It is what I consider to be a very well reasoned critique of OP/ED pages in general, and the New York Times opinion page in particular:
Opinions. Every asshole has one, or something. Opinions are good! People who have no opinions are boring. But what about opinion sections of newspapers? Are they good? Should newspapers even have them?
First, let’s talk about me, the Leah of Leah Letter. I would like you to know more about me, and feel free to ask me personal questions at any time. One of my first jobs in journalism was in the Opinion section of the New York Times. I was mostly in charge of fixing paper jams in the printers and keeping track of Thomas Friedman’s schedule, among other things (fun fact about Thomas Friedman: whenever he sends an email, he makes the subject line “Thomas Friedman”).
Still, I thought the section did some good things during my time there, although I can’t really remember any of it so maybe it wasn’t that good. But I came to understand some things about opinion journalism. A good opinion section is not one that seeks to confirm its readers’ values, but challenge them. A good opinion section is provocative, thoughtful, and delightful. A good opinion section will turn down an op-ed submission from a head of state that doesn’t say anything. A good opinion section does not kowtow to blowhards.
You might say that the Times has a responsibility, in this fiery era, to present opinions that will cause Trump to resign or be impeached. But the Times is not a radical, or even particularly progressive, paper. It refused to acknowledge the AIDS crisis in in the ‘80s. It basically started the Iraq War. It could be argued that it helped give rise to Trump by hammering Hillary Clinton on everything it could possibly hammer her on. It didn’t even know what bubble tea was until a few weeks ago. Traditional newspapers are by nature conservative, not wanting to believe anything is happening until there is concrete, or official, proof, which marginalizes the oppressed who do not have means of providing such proof.
An opinion section is a crucial part of the sad business of a newspaper. Like it or not, a sh%$-ton of people look forward to reading David Brooks, the paragon of family values who married his decades-younger assistant no judgment just stating facts. The politics of idiotic centrists who pontificate on specious social trends closely mirror the politics of most of the paper’s employees: over 50, white, well-educated, and generally disdainful of the young. At the end of the day, though, the Times is a content mill, and there are deadlines, and traffic quotas, and column inches to fill. And so sometimes it publishes bullsh%$.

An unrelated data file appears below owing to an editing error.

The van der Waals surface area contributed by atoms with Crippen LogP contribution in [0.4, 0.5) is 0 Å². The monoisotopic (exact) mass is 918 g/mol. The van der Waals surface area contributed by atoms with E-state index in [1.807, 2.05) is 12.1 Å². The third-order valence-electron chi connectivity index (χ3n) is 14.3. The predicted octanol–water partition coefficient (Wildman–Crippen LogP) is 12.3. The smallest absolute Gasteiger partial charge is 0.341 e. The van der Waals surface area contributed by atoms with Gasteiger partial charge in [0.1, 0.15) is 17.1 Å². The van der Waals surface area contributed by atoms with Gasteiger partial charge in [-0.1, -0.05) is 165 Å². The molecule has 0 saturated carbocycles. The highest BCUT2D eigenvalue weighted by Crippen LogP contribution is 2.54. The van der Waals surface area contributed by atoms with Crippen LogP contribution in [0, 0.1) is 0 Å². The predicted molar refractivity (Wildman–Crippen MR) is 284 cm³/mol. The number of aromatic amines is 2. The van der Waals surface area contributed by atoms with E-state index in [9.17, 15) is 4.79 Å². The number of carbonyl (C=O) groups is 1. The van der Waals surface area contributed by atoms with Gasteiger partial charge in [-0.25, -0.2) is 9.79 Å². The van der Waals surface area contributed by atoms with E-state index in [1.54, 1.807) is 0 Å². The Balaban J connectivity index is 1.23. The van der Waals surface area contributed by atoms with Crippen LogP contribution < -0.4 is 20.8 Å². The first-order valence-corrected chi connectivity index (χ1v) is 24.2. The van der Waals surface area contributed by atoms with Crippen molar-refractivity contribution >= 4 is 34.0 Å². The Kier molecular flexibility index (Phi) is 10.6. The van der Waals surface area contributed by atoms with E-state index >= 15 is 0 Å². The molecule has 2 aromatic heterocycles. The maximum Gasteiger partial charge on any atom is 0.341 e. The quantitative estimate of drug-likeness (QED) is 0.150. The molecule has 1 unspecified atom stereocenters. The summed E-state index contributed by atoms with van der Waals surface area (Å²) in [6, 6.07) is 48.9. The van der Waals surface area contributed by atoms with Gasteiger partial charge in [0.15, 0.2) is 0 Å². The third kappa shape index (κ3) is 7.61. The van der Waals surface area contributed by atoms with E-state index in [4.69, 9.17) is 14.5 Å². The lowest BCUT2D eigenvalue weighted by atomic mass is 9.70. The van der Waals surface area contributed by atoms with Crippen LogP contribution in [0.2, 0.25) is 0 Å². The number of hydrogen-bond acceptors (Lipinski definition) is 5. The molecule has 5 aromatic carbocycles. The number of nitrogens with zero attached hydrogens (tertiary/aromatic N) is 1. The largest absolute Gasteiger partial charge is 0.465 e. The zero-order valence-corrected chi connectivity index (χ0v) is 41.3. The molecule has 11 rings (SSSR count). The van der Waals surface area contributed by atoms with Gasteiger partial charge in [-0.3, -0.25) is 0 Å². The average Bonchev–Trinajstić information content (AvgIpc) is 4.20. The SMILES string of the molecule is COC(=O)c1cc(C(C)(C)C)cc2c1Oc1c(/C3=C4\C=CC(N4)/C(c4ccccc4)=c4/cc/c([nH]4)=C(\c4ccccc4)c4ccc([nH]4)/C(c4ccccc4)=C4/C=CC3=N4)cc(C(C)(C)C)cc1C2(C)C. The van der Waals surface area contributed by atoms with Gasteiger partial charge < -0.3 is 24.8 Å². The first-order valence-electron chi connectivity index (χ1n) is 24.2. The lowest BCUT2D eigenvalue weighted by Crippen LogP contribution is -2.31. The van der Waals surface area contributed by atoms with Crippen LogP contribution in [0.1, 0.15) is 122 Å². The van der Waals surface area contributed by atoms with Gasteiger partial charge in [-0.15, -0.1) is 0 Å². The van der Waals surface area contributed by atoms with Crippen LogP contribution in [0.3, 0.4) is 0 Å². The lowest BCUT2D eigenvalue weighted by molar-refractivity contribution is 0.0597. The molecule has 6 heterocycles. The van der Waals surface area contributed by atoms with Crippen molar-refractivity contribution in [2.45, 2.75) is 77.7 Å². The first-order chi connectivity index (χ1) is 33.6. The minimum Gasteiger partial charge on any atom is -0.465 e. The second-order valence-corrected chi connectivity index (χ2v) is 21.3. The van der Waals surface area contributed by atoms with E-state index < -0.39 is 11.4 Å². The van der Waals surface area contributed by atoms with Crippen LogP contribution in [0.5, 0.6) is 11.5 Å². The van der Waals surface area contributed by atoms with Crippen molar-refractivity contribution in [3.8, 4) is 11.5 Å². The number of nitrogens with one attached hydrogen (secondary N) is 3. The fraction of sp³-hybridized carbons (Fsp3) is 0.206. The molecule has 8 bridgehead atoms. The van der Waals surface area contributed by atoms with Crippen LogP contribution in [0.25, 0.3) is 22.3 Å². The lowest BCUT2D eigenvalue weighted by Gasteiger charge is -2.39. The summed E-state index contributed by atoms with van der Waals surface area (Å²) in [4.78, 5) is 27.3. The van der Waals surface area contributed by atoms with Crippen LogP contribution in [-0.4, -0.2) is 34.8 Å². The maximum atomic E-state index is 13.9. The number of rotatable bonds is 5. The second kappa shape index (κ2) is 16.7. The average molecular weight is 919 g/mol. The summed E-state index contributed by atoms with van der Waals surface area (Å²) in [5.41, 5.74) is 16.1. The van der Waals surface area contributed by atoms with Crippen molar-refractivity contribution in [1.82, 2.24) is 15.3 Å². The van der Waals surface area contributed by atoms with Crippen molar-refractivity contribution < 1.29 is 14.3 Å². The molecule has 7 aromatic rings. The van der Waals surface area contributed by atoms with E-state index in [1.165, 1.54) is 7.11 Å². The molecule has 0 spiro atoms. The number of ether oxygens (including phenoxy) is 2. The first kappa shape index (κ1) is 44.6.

But there’s been a remarkable uptick in the bullsh%$ published since James Bennet, formerly of the Atlantic, became editorial page editor last year. James Bennet is the Spencer Pratt of opinion journalism. This guy loves to troll, and position his writers as martyrs for their bad opinions. He also seems kinda bad at the basics of his job (writing and making sure facts are correct).
But the controversial pieces the Opinion section runs under the auspices of fomenting some sort of “conversation” are done so disingenuously. The Times is not furthering useful conversation with these bad and wrong op-eds, it is spraying its readers in the eyes with tear gas and then asking them why they’re screaming. They’re not seeking to upend established, calcified viewpoints, but deliberately instigating anger and spreading disinformation in an insincere attempt to “show both sides.” This is particularly egregious when you consider that, post-Trump, the Times has widely marketed itself as a crusader for capital-T Truth and an essential component of a healthy democracy. But the Times’ version of the Truth is highly subjective, and when it lends credence to vile idiots like Erik Prince or Louise Mensch, it loses any semblance of legitimacy.
People expect a lot from the Times, much like they expect Tina Fey to solve the nation’s problems with comedy and then get mad at her when she does jokes. Newspapers are emotional! I know. But it’s fairly insane how out-of-touch the Times’ Opinion section is. Frankly, I’m tired of being trolled.
(Emphasis and %$# mine)
Of course, it doesn’t just apply to newspaper opinion pages. It also applies to art, entertainment, at least one recently deceased Supreme Court justice, and the leaders of the the oldest and the most recent nuclear powers.
Just stop trolling.